Michigan is the Only State With This Unique Geological Feature
What is that feature, you ask?
Some of you probably already know.
We are called:
The Great Lakes State
Land O' Lakes (I don't care what Wisconsin thinks)
The Mitten State
Michigan has a good handful of nicknames, but one that has surprisingly NOT been used is that of “The Peninsula State.”
Because, even though most of us don't think about it, Michigan is the only state that is entirely made up of two peninsulas: the Upper Peninsula and the Mitten, often referred to as the Lower Peninsula. Yes, the mitten really is a peninsula and both are surrounded by three Great Lakes:
LOWER PENINSULA: Lakes Michigan, Huron, and Erie.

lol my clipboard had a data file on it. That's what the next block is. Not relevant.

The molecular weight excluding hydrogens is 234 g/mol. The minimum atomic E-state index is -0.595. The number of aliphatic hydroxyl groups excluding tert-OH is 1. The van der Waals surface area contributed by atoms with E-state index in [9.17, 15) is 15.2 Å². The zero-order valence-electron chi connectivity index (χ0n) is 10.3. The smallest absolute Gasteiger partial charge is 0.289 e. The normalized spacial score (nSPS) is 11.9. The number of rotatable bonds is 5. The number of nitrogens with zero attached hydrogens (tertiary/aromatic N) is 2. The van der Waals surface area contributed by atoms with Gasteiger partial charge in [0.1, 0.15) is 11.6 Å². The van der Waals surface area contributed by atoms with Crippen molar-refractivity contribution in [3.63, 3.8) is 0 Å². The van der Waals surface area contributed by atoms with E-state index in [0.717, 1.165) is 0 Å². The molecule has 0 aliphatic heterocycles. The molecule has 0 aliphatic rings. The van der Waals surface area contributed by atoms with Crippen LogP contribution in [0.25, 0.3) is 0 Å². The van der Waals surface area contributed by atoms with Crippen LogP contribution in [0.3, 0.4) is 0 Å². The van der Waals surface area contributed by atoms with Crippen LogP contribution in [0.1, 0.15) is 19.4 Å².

UPPER PENINSULA: Lakes Superior, Michigan, and Huron.
American English reminds us that Michigan has over 11,000 other inland lakes, over 36,000 miles of rivers and streams, and almost 200 waterfalls. Plus, we have the second-largest shoreline, next to Alaska.
Michigan became two peninsulas around 11,000 B.C. when giant Canadian glaciers formed the land. So even though we are only the eighth largest-populated state (over ten million), we can claim something that none of our peers can: we are the only state that consists entirely of peninsulas.